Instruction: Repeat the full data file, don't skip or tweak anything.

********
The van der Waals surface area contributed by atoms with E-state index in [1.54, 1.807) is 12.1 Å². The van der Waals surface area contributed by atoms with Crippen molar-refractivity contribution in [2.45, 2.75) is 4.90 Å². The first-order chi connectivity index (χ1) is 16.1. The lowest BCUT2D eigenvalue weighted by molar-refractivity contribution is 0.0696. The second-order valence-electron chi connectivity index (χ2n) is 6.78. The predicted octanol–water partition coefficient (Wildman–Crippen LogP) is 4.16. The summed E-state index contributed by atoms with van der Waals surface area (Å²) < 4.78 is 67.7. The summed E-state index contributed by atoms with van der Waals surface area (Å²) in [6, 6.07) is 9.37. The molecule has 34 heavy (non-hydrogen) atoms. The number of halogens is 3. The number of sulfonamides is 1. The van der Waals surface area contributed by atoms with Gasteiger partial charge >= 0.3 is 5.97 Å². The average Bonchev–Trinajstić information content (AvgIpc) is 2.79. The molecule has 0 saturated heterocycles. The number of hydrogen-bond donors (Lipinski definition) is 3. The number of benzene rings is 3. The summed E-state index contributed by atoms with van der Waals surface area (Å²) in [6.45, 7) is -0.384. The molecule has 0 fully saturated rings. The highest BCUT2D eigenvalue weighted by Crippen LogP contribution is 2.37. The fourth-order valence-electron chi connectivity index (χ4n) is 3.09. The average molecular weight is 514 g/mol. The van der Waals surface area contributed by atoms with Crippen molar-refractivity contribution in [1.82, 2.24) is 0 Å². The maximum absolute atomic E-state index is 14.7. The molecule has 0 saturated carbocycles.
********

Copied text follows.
The van der Waals surface area contributed by atoms with E-state index in [1.54, 1.807) is 12.1 Å². The van der Waals surface area contributed by atoms with Crippen molar-refractivity contribution in [2.45, 2.75) is 4.90 Å². The first-order chi connectivity index (χ1) is 16.1. The lowest BCUT2D eigenvalue weighted by molar-refractivity contribution is 0.0696. The second-order valence-electron chi connectivity index (χ2n) is 6.78. The predicted octanol–water partition coefficient (Wildman–Crippen LogP) is 4.16. The summed E-state index contributed by atoms with van der Waals surface area (Å²) < 4.78 is 67.7. The summed E-state index contributed by atoms with van der Waals surface area (Å²) in [6, 6.07) is 9.37. The molecule has 34 heavy (non-hydrogen) atoms. The number of halogens is 3. The number of sulfonamides is 1. The van der Waals surface area contributed by atoms with Gasteiger partial charge >= 0.3 is 5.97 Å². The average Bonchev–Trinajstić information content (AvgIpc) is 2.79. The molecule has 0 saturated heterocycles. The number of hydrogen-bond donors (Lipinski definition) is 3. The number of benzene rings is 3. The summed E-state index contributed by atoms with van der Waals surface area (Å²) in [6.45, 7) is -0.384. The molecule has 0 fully saturated rings. The highest BCUT2D eigenvalue weighted by Crippen LogP contribution is 2.37. The fourth-order valence-electron chi connectivity index (χ4n) is 3.09. The average molecular weight is 514 g/mol. The van der Waals surface area contributed by atoms with Crippen molar-refractivity contribution in [1.82, 2.24) is 0 Å². The maximum absolute atomic E-state index is 14.7. The molecule has 0 saturated carbocycles.